Thomas Wilson wreck painting by Kurt Carlson
1902: The whaleback steamer THOMAS WILSON sank after a collision with the GEORGE G. HADLEY a mile off the Duluth piers while outbound with iron ore and nine lives were lost located at 46° 47′ 0″ N, 92° 4′ 10″ W
Here’s an account of the collision written by the News Tribune’s Chuck Frederick in May 1996, when the wreck site was named one of Minnesota’s most endangered historic sites because of damage caused by ships’ anchors:
On a glorious June day in 1902, the whaleback steamer Thomas Wilson sailed quietly across glass-still water through the Duluth entry and into Lake Superior.
Less than a mile out, the wooden freighter George Hadley was changing course. The captain had decided not to enter the harbor in Duluth. He steamed the ship instead toward the Superior entry — and into the path of the Wilson.
Neither boat was able to yield. The nose of the 287-foot Hadley slammed into the broadside of the Wilson. She went down fast. Water poured into cargo holds that had been left unsecured. The captain figured he could save time by bolting down the hatch covers during the trip across the calm lake.
Within minutes, the Wilson’s mast was all that was left poking through the still water about a half-mile from the Duluth entry. The Hadley was able to beach itself along Minnesota Point where it could later be salvaged and repaired.
Nine crew members went down with the Wilson, a ship that is now part of Northland shipping lore. She was built in 1892 in Superior at the American Steel Barge Co., an ancestor to today’s Fraser Shipyards. The company was owned by Alexander McDougall, who designed the whaleback steamers, including the SS Meteor, a sister ship to the Wilson that now is open for tours on Superior’s Barker’s Island. The Wilson’s anchors are displayed on the lawn in front of the Marine Museum in Duluth’s Canal Park.
The wreck is popular among divers, who wait for northeasterly winds to push in clear water. But it’s not the ship it used to be, they say. “It has been utterly destroyed” by the anchors dropped by Great Lakes vessels, said Elmer Engman, a Proctor diver who owns Inner Space Scuba Equipment along Miller Trunk Highway.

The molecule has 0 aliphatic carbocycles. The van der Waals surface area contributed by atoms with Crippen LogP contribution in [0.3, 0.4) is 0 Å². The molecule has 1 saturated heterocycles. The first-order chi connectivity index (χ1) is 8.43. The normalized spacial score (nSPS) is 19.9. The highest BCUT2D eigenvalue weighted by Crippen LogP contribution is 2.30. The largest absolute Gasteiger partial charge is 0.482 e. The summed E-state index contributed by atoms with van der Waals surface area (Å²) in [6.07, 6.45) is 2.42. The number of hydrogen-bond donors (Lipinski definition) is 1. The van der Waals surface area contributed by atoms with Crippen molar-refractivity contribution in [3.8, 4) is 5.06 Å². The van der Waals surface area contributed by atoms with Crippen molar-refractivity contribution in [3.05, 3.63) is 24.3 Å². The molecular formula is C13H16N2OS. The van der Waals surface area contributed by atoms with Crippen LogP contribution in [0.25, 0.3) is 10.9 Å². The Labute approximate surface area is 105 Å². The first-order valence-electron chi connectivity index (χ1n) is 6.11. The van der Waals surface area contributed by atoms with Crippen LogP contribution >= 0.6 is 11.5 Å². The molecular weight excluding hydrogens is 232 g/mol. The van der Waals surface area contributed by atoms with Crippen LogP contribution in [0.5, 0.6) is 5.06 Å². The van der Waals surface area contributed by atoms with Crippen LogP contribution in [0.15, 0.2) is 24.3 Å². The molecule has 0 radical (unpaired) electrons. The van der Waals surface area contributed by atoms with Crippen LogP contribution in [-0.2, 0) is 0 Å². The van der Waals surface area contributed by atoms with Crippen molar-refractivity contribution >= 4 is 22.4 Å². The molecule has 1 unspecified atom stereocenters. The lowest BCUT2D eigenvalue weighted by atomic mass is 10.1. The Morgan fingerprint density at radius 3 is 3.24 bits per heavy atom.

“It looks like a ship that’s been in a war,” said Scott Anfinson of the State Historic Preservation Office in St. Paul. “It looks like someone’s been dropping bombs on it. Instead of colliding with one ship, it looks like it was hit by five or six boats all at once.”
The Wilson’s deck has been destroyed by the anchors, but the forward cabins and bow structure are still intact.
News from the stranded whaleback steamer THOMAS WILSON at Baileys harbor is not as favorable as the reports at first received. captain Martin Swain of the wrecker FAVORITE reported that the WILSON lies on the old lighthouse Shoal, about three-quarters of a mile from shore. The forward end of the steamer is free. The engine-room is full of water, showing that the ship’s bottom is badly cut up. The hull has a list to starboard, which may prevent the use of hydraulic jacks in launching her off the rocks. The weather yesterday was favorable for wrecking. The reef at Bailey’s Harbor is famous among the old-time mariners as a good spot to avoid. A large number of vessels have gone ashore there and countless more have missed going ashore in clear weather because they believed their own eyes rather than the compass by which they were supposed to be steering. It is a fact well known by those commanders whose courses have been laid near the reef that the “local attraction,” or whatever it may be called, will cause a very marked deviation in the compass whenever the vessel get within a certain undefined distance from the shore. In clear weather and daylight it is possible to ignore to ignore the compass, but in cloudy or stormy weather the vessels that venture too close to the danger line within which the shore attraction prevails is apt to come upon something decidedly unexpected and unpleasant.
Assorted newspaper Clippings
October 11, 1901
The whaleback steamer THOMAS WILSON was released from Bailey’s harbor reef at 7:40 o’clock yesterday morning. The wrecking tug FAVORITE took the steamer in tow for a dry-dock. The WILSON is thought to be in better shape than was indicated when she went ashore.
Assorted newspaper Clippings
October 16, 1901
THOMAS WILSON. Built April 30, 1892 Whaleback Bulk Propeller – Steel
U. S. No. 145616. 1713 gt – 1318 nt 308.0 x 38.0 x 24.0
Sunk in collision with steamer GEORGE G. HADLY, June 7, 1902, 1 miles south of Duluth, Minn., piers; 9 lives lost.
American Barge Co., Superior, Master Shipbuilding List
Institute for Great Lakes research